For their troubles, both groups of women are often rewarded with nodules, which form like calluses on the vocal cords. These can eventually harden and scar to produce a permanently hoarse, strained speaking voice.

Lest men feel smug about their sonorous superiority, they should be reminded of their own special brand of phonotraumatic habits. Zoubareva identified a problem she dubbed sports fans voice, acquired after years of listening to the Red Sox fans in her adopted hometown of Boston scream themselves into a voiceless frenzy by the end of every game. All that unfettered shouting and cheering can lead to the growth of polyps on the vocal folds, which can so damage the voice that they could require surgical repair.

Copyright 2011 ABC News Radio


Toddler Who Suffers from FPIES Can Only Eat Five Foods

BananaStock/Thinkstock(HOWELL, N.J.) -- Fallon Schultz, a 28-year-old clinical social worker from Howell, N.J., has known since her son Landon was two weeks old that something was wrong.

He had horrible eczema and would scream day and night, projectile vomiting after feeding as if he were allergic to her own breast milk.  At her pediatrician's advice, Schultz switched to soy and then to a nutrition formula, but it got much worse.  Landon had diarrhea filled with blood and mucus, 10 times a day, and soon he began bleeding from the worsening eczema under the hair on his head.

After consulting with various doctors, Schultz finally got a diagnosis in 19 months later.  Landon was found to be suffering from food protein induced entercolitis syndrome, or FPIES, a condition so severe that Landon can only eat five foods: ripe strawberries, blueberries, avocados, grapes, raisins and elemental formula.

Landon was diagnosed by doctors at the Children's Hospital of Philadelphia.  And now the hospital's foundation has agreed to join Schultz in setting up her new nonprofit, the FPIES United Family Fund to support education and advocacy, and to find a cure for the syndrome.  She is hoping to raise an initial $300,000 from corporate sponsors to raise awareness.

"Local doctors don't know about the disease and because that they don't pick it up. [Landon] has permanent damage and is not going to get better," said Schultz.  "If you don't have something that is cookie-cutter, they think you are crazy.  I am trying to turn something that has been a nightmare to help someone else's child.  It's been a long two years."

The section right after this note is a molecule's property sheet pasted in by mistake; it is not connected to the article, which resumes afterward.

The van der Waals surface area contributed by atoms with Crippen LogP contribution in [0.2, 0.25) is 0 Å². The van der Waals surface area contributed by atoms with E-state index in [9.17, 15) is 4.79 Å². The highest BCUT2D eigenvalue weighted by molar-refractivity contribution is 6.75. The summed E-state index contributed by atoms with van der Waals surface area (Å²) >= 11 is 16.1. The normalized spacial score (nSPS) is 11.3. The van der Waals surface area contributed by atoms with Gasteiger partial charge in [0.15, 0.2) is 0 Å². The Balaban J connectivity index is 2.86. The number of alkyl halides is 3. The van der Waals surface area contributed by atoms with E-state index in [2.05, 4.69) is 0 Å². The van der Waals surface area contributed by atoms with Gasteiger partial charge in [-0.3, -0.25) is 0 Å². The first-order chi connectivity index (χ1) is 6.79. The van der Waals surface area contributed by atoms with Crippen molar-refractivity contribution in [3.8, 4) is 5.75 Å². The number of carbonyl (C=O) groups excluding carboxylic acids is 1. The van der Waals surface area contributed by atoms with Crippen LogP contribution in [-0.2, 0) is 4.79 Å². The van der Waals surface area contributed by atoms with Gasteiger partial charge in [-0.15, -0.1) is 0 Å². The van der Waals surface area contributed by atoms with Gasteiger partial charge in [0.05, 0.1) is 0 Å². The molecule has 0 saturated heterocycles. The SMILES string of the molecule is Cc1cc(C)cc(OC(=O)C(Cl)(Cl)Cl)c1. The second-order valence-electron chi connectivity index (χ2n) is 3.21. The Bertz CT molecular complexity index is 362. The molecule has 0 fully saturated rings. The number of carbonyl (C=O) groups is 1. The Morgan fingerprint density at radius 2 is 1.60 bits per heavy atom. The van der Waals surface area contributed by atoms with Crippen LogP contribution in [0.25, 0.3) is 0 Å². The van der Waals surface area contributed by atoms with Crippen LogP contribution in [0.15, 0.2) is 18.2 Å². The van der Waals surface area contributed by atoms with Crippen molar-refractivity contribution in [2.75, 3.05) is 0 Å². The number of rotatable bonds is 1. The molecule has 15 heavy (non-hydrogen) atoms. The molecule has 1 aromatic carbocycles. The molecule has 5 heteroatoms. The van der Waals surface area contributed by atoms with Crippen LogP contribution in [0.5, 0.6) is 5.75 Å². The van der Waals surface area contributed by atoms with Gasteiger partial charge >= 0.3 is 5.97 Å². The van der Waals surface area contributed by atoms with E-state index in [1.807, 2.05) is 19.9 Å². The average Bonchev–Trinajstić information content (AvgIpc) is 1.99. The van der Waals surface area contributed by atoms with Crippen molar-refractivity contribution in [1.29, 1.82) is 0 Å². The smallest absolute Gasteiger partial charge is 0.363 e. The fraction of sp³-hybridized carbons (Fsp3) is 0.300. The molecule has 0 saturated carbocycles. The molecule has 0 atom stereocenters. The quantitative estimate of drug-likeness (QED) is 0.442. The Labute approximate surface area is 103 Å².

Doctors don't even have an ICD-9 code to diagnose FPIES, according to the United Family Fund, which is pushing for that medical diagnostic tool.

"Our lives have been taken over by FPIES, and I am just trying to do everything I can as a mother to help him and other children affected by this cruel disease," she said.  "I want to do something big.  I want these kids to be better.  It's not good enough for my son and/or the kids going through this."

Landon cannot eat 27 fruits, vegetables, milk and soy products, grains and meats.  If he does, he is in excruciating pain.  Then, for days afterwards, his body fights the proteins in the food, damaging his gut and causing such dangerous vomiting and diarrhea that he runs the risk of going into a septic-like shock.

Experts have no idea how many children suffer from FPIES.  Most will outgrow it in four or five years, but Landon's case is so severe, no one can predict his prognosis, according to Schultz.

Copyright 2011 ABC News Radio


FDA to Hold Meeting on Anesthesia's Link to Learning Disabilities in Kids

Pixland/Thinkstock(WASHINGTON) -- Advisers to the U.S. Food and Drug Administration will hold a panel meeting Thursday to explore whether or not anesthesia use in children can cause learning disabilities.

Studies in the past have shown a possible link between anesthesia exposure in young rats and monkeys and the death of their brain cells.  However, that link has not yet been made clear in humans.  But a 2009 study reported in Anesthesiology, found that children who were exposed to anesthesia twice before the age of four were 59 percent more likely to be diagnosed with learning disabilities than those who weren't.

"We need to definitively answer the questions of whether anesthetic use in children poses a risk to their development and, if so, under what circumstances," Bob Rappaport, MD, the head of the FDA's anesthesia and analgesia products and his colleagues wrote in an article published Wednesday in the New England Journal of Medicine.

Copyright 2011 ABC News Radio